Bill Burr’s bible on password security which was introduced to the world in 2003 has failed to curb cyber attacks. This was admitted by Bill in his recent interaction with Wall Street Journal.
While working for US government, Mr. Burr wrote a password bible to help guide the digital world on the safest practices to go online. Bill’s guidance was to change the password on a frequent note- say for every 60-90 days; use numbers and include alphabetic symbols and try capital letters.
In the year 2004, White House issued an initiative to government organizations to practice what is said by Bill when it comes to login-credentials.
However, Bill regrets now for what he said at that time. He now feels that his guidelines are now being used by cyber crooks to hack easier.
Bill Burr who was an author of NIST Special Publication 800-63-Appendix A; cites his research as a big mistake which in fact led to the bizarre password combinations such as su55ess1 and d0lla3s.
Bill feels that his research never improved security and in fact made computer networks less secure. As online users will land up using the same password repeatedly or will end up writing them down on notes to remember.
Users who followed his advice have landed up changing their password which minor changes such as replacing number 1 with 2 which did not help them in any way when it comes to online security.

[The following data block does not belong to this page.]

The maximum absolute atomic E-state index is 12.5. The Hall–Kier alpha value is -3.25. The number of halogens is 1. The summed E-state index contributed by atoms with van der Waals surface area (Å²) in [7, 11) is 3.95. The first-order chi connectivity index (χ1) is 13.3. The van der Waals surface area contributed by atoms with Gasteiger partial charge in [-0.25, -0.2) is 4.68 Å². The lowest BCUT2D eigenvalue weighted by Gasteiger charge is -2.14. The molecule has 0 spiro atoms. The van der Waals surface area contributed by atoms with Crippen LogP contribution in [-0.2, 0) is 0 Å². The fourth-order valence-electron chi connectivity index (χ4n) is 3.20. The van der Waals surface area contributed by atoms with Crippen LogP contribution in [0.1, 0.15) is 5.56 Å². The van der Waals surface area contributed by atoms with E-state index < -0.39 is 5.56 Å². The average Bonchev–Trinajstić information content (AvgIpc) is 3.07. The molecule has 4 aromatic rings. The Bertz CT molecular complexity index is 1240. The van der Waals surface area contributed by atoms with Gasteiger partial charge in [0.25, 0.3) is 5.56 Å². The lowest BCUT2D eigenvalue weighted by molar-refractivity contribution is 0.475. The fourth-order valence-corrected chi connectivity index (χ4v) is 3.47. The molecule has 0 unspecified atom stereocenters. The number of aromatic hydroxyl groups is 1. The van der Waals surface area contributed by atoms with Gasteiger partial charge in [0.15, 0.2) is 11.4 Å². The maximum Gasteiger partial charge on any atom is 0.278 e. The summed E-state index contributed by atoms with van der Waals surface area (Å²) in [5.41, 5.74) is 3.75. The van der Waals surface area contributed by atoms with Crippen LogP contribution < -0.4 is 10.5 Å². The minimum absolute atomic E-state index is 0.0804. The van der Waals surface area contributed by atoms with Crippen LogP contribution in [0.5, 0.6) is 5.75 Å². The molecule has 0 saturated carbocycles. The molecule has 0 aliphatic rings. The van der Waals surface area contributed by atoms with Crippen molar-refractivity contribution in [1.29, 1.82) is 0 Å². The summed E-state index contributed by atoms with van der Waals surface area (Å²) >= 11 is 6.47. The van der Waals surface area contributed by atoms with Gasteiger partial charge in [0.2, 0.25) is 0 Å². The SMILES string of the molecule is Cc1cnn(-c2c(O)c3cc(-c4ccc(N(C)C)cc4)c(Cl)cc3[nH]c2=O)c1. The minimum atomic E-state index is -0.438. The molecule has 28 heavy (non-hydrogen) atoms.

As simple tweaks to passwords lead to simple text transformations, hackers are well aware of such tricks and so can build them into scripts in an easy way.
Even use of numbers in the combination of building a password doesn’t help these days. As hackers can use ‘brute force’ cyber attacks to guess the right password from millions of characters.
Bill believes that long passwords that contain 4 words are much harder to break than shorter ones with a mix of alphanumeric and special characters.
Paul Grassi, a technology advisor working for NIST, advises people to use long but easy to remember ‘passphrases’ that do not need to feature special characters or numerals.
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